Engineers for a Sustainable World Webinar
Section I - Based on Open Source Hardware Summit
Take up to Slide 42 as in the script above. Then add your PowerPoint slides 52-62. (From today)
Section II - Overview of Development
Then we can go into more specifics -
Section III - Development
- How does OSE develop its products? We follow principles of Extreme Manufacturing - an agile development model based on Extreme Programming. We are defining the meaning of Extreme Manufacturing: lean, test-driven, modular design - with emphasis on achieving Language Agnostic Instructional that results in parallel machine builds - in a single day. (show pictures of workshop and sparks)
- To achieve single day builds, we apply Module-Based Design. We have 50 machines - and we break them down into about 10 modules each. (show Dozuki page). The key to our development methods is documentation, and we are pushing the limits of this by Real Time Documentation - a milestone which we have achieved in the last couple months. Our documentation platform looks like this (Dozuki). You can navigate to each of our 50 machines. Select a machine, and you see 4 main topics. The main topic is Modules - which is a tracker for all the development and documentation.
- When you click on Modules - all the different Modules appear. (paste an image of the modules, such as for the Laser Cutter - into the Dozuki graphic - or start a new slide)
- For every module, we have a Development Board Template. This consists of 25 main development points that need to be taken for every machine. (see first page of Development Board Template)
- For every module - we also have other supporting steps - such as all the overall development steps total to about 75. (see first page of Development Board Template spreadsheet)
- But here we will focus on the 25 most critical ones. (I will go through each step)
- Once a step is completed - the results are placed on the OSE wiki - and a link to that wiki page is put in the LINK TO WORK AND PRODUCTS column of the Development Board.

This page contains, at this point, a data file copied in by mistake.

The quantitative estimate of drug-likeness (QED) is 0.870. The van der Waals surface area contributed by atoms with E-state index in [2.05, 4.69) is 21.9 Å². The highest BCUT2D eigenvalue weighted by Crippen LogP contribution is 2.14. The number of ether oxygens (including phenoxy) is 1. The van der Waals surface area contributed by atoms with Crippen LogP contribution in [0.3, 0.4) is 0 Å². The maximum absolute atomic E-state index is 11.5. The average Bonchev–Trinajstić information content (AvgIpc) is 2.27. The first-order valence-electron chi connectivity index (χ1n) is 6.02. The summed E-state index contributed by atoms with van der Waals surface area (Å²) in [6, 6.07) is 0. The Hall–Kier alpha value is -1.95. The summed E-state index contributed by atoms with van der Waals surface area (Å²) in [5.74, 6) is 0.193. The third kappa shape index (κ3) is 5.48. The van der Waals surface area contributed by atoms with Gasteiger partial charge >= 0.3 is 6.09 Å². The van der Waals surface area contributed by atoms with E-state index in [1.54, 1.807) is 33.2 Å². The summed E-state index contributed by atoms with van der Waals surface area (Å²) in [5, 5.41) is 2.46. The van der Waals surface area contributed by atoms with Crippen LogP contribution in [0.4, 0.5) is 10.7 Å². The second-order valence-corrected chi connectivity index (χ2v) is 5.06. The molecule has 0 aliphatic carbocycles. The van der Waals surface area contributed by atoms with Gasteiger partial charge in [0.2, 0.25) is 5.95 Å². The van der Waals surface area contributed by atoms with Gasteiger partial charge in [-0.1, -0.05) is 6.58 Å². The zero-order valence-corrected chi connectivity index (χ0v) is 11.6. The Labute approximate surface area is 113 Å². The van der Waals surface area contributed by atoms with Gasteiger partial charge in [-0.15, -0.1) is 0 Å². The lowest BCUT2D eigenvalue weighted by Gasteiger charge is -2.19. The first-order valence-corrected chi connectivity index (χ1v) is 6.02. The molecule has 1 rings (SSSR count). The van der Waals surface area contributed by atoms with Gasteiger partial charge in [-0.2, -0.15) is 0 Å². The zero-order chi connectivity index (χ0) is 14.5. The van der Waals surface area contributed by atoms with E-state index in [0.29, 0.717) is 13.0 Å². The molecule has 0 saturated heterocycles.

- The point of this technique is that we can design products not as entire entities - but as an assembly of modules - where each module is developed independently. So for example - in the ideal case - we would have a team of 12 people working on each module to fill in all the required development point - and we would have a dozen of such teams - such that on a single day - a team of about 100 engineers could design a complete machine in a single day. I would like to propose that we take 12 ESW chapters - and do exactly that - a weekend sprint - where we do a complete design in a day and then get ready for a build. Whe here would like to try this and help me organize this? I am looking for 12 chapter leader that could help me do this. The way I could see this is that we have a planning meeting with chapter leaders, who go back to their respective team - and propose a given project. Then we prepare, and host a design day with a dozen chapters working in parallel.
- Now we go back to some more mechanics. Each collaborator keeps a Work Log. (show screenshot of worklog wiki page)
- Each collaborator, if they are doing a build on site - uploads pictures to trovebox, (show screenshots)
- and realtime video to Youtube. (show screenshots)
- We use Latakoo for collaborative editing. (show screenshot)
- Remote collaborators can then take the realtime uploaded media - and create instructionals in Dozuki - so that at the end of a build - an instructional is produced at the same time. This addresses a major issue - of documentation being created instead of lost in a documentation blackhole. (show a screenshot of an instructional)
- The above refers to remote design collaboration - in the form of sprints. (screenshot)
- On site, we host Dedicated Project Visits - which are typically 1 month long. If you are interested in a summer or break project or other independent study or class project - we invite you on site. (show a group shot with microhouse)
- On site - our goal is to achieve up to language agnostic instructionals - where a team of about 12 people can build each of our machines in a single day. This is a great challenge - but we have already shown it for our brick press - 12 people did that on Dec 18 of 2012.
Section IV - Summary
Sum up why are we doing this? Open hardware is important. 80% slide. Show slide 58 and 60 from .